Monday, July 29, 2013

The Dimming Church - Why Community is a Three-Way Street

I am blessed to serve in a local church where community is an established anchor among each ministry function. However, as the case with most churches, our community isn’t perfect. And though I can accept the fact and move along, it’s hard to leave the issue hanging without vulnerable musing.

The truth is we were made to hunger for unity within community. But the reality check is we tend to only enjoy it in comfortable doses. Could it be we need to sacrifice a measure of personal comfort to fully understand the type of community God created? Besides, how are we supposed to know if we’re at such a breaking point in the first place?

In Acts 2, koinonia is introduced into the post-resurrection picture as joint participation in communion, sovereignly designed to preserve the authenticity of relationship:

And they devoted themselves to the apostles' teaching and the fellowship, to the breaking of bread and the prayers. And awe came upon every soul, and many wonders and signs were being done through the apostles. And all who believed were together and had all things in common.” ~ Acts 2:42-43 (ESV)

Note the catch in verse 43: “And all who believed were together

Talk about a simple yet profound point! At the day of Pentecost, we, as believers, were given a Spirit-led template to cultivate and foster exemplary fellowship in a transparent way. Yet, flash forward two millenniums into a time when distractions are at an all-time high, and can we honestly assign words like "exemplary" and "transparent" to the eminence of modern church community? Regardless of stance, it's important to understand how community alone can’t maintain its authenticity if the church is divided among believers who neglect accountability for the sake of personal agenda.

Before I continue, let the record show I’m an advocate of the church being externally active in extending the Gospel outside the sanctuary; however, it’s important for believers to be mindful how the internal structure of koinonia can be hindered. For when community loses its God-centered authenticity, it's only a matter of time before the church turns into a gas station, where truth is fuel, and the social landscape becomes a non-romantic verison of "Christian Mingle". And in today’s individualized society where everything is compartmentalized and young people possess a sixth sense in detecting counterfeit community, “koinonia” can easily disengage from worship, especially when priorities are misaligned and our needs are equalized to God’s want.

Perhaps the crux of the issue lies in how "personal agenda" collides with "church agenda". Granted, I’ve only been alive for a quarter-century and my observations only carry so much weight; however, I’m fairly confident the church has grown significantly among certain demographics: soccer moms, workaholic dads, homebodies, social media addicts, church hoppers, the easily offended and parents who place a premium on their kids’ success and emotional state over everything else.

Don’t get me wrong; I fully believe in expanding the qualities of Christian community into extra-curricular activities and positioning yourself to be daily led by the Spirit. But sometimes, I can’t help but feel Christians are just as bad when it comes to rushing through life, failing to look both ways before proceeding through the intersections of life.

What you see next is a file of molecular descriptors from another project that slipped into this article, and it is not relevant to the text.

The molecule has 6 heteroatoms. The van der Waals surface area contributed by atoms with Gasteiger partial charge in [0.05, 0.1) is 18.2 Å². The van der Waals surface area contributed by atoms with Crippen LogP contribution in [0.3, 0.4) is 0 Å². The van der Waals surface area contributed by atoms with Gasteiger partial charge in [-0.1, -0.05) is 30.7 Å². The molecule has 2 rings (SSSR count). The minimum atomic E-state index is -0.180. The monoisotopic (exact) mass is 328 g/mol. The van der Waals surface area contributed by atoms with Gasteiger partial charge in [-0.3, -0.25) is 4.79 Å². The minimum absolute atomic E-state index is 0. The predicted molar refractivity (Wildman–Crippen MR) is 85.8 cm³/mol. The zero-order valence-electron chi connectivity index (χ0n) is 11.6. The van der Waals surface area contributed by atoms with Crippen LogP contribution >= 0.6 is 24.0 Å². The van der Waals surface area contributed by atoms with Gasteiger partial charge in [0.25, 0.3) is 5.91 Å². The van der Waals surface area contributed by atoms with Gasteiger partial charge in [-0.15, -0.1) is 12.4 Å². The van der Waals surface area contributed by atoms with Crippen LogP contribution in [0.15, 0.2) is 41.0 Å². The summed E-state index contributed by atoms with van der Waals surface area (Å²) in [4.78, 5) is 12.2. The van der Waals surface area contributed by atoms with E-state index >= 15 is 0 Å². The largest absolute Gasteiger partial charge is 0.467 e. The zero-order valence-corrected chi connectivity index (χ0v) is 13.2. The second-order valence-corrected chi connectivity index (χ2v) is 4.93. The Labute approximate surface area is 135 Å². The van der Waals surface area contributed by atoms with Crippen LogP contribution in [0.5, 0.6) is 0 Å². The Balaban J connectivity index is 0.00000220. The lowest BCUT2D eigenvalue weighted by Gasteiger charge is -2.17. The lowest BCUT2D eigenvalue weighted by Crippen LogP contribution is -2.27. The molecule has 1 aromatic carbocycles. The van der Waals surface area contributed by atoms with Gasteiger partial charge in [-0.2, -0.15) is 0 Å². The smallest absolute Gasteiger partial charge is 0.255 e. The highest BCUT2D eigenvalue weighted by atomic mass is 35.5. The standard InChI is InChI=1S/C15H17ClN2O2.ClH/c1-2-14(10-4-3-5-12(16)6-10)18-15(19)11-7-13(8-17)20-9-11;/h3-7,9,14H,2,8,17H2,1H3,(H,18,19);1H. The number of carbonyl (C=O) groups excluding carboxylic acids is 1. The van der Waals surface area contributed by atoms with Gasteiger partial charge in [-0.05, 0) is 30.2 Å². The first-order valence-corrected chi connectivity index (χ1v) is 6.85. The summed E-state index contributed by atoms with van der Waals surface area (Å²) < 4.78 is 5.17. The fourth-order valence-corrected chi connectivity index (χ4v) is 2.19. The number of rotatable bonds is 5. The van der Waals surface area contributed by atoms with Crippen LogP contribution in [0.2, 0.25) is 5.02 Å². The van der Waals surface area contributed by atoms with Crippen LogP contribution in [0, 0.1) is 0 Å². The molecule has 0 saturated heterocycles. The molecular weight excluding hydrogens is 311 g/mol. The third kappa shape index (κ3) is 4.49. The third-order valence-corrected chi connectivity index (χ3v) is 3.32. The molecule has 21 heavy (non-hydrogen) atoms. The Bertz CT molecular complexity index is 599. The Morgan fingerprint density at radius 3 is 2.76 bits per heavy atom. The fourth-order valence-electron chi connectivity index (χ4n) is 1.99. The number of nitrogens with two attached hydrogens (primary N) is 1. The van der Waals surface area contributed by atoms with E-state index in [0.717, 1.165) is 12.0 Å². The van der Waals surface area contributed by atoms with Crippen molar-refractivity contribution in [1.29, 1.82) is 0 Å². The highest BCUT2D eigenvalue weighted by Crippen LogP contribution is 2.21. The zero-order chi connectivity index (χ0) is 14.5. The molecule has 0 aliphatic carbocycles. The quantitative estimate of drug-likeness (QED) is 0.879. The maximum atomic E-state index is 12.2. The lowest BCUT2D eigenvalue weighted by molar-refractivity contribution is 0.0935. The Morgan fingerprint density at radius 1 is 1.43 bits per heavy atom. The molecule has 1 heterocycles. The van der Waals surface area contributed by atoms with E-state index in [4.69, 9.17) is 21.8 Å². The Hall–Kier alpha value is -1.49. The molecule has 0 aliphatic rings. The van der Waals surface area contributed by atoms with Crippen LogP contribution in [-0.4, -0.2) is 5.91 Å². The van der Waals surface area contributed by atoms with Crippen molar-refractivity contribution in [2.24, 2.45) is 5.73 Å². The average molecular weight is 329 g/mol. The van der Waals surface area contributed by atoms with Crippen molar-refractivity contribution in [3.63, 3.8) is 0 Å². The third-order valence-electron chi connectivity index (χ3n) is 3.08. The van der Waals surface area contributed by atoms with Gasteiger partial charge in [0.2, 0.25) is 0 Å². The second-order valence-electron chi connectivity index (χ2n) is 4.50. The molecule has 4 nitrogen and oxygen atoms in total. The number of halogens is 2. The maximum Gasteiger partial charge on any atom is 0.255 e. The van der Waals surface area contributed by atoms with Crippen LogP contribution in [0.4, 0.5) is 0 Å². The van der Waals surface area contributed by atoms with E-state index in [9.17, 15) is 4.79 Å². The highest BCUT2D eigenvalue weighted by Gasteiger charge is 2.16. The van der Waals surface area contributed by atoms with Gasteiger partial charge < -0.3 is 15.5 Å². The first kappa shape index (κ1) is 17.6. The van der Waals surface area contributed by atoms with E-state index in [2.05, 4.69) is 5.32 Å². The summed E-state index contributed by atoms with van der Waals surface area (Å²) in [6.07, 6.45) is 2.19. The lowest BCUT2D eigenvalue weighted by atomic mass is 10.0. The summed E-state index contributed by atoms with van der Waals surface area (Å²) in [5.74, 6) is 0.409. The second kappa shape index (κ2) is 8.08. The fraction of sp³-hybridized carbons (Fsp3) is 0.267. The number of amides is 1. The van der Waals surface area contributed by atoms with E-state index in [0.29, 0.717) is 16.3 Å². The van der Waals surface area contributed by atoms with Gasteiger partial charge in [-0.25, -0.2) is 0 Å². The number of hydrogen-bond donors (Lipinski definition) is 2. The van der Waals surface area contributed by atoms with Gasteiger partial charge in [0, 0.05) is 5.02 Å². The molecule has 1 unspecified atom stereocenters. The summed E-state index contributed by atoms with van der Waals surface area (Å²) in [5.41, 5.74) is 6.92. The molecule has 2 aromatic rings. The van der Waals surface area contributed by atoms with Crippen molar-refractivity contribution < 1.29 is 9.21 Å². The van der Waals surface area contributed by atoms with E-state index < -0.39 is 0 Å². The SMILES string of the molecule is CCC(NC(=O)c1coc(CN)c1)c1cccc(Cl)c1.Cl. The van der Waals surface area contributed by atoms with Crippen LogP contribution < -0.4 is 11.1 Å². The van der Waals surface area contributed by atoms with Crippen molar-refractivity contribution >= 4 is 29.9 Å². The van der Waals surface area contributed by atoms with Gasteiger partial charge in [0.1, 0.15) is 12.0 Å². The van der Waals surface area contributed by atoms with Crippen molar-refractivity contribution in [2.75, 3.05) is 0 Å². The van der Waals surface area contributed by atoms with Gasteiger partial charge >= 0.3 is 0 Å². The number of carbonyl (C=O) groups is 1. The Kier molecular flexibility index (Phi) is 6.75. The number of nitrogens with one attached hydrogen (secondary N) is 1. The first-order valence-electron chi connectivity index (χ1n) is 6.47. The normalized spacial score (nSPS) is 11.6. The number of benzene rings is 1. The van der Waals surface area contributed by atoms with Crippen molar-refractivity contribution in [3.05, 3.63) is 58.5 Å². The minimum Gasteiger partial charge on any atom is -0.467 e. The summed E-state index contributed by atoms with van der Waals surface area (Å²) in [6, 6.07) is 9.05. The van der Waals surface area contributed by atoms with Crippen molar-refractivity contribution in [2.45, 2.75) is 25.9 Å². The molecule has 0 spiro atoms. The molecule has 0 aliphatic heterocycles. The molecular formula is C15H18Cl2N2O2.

In order to be effective witnesses, we need to be able to discern the difference between pouring out and soaking in, while realizing being like Christ requires a balanced application of both. And since achieving this balance isn’t always easy, it should be no surprise how the lines between temporary experience and ones with eternal value can become blurred.

Contrarily, if we treat community like a lock-in, then we’re essentially stiff-arming the Great Commission for the sake of personal intimacy, which like the overly busy believer, can result in spiritual stagnation if pursuit becomes idol (Note: the heart of this dilemma is brilliantly captured by the latest Willow Creek findings - see prior blog @

For the church to grow, it has to get real. So why not ask ourselves: Is the church becoming the poster entity of hallow community? After all, we know we need it. We love to have it. But ultimately, the quality of koinonia can only be as deep as the point where everyone starts raising their walls (i.e. agenda, busyness, insecurities, misaligned priorities, etc.).

If we were created to stand out, then why is it we’re so content to be hidden, whether inside the church, outside the church or both? What ideas contribute to us thinking the church is a waste of time? Is it wise to think we can manufacture discipleship and evangelism in a way that completely circumvents the house of God? Are we so easily satisfied by shining light one way, when we’re called to radiate it in multiple directions?

The time is now to evaluate our habits and barricades by refreshing our paradigm of Christian community. For we’re all destined to be faithfully engaged in both – to be active in epitomizing Hebrews 13:2 alongside Romans 12:9-10, Philippians 2:4 and Psalm 55:14.
"Do not neglect to show hospitality to strangers, for thereby some have entertained angels unawares." ~ Hebrews 13:2 (ESV)

Let love be genuine. Abhor what is evil; hold fast to what is good. Love one another with brotherly affection. Outdo one another in showing honor.” ~ Romans 12:9-10 (ESV)

Let each of you look not only to his own interests, but also to the interests of others.” ~ Philippians 2:4 (ESV)

We used to take sweet counsel together; within God's house we walked in the throng.” ~ Psalm 55:14 (ESV)
Yes, we may be shining our light out in the world, but we can’t forget to leave the light on in the lighthouse as well.

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Friday, July 19, 2013

LEGACYouth: White-Water Reflections

 The concept of “river” is quite unique, as it is a fitting symbol for life and the Holy Spirit.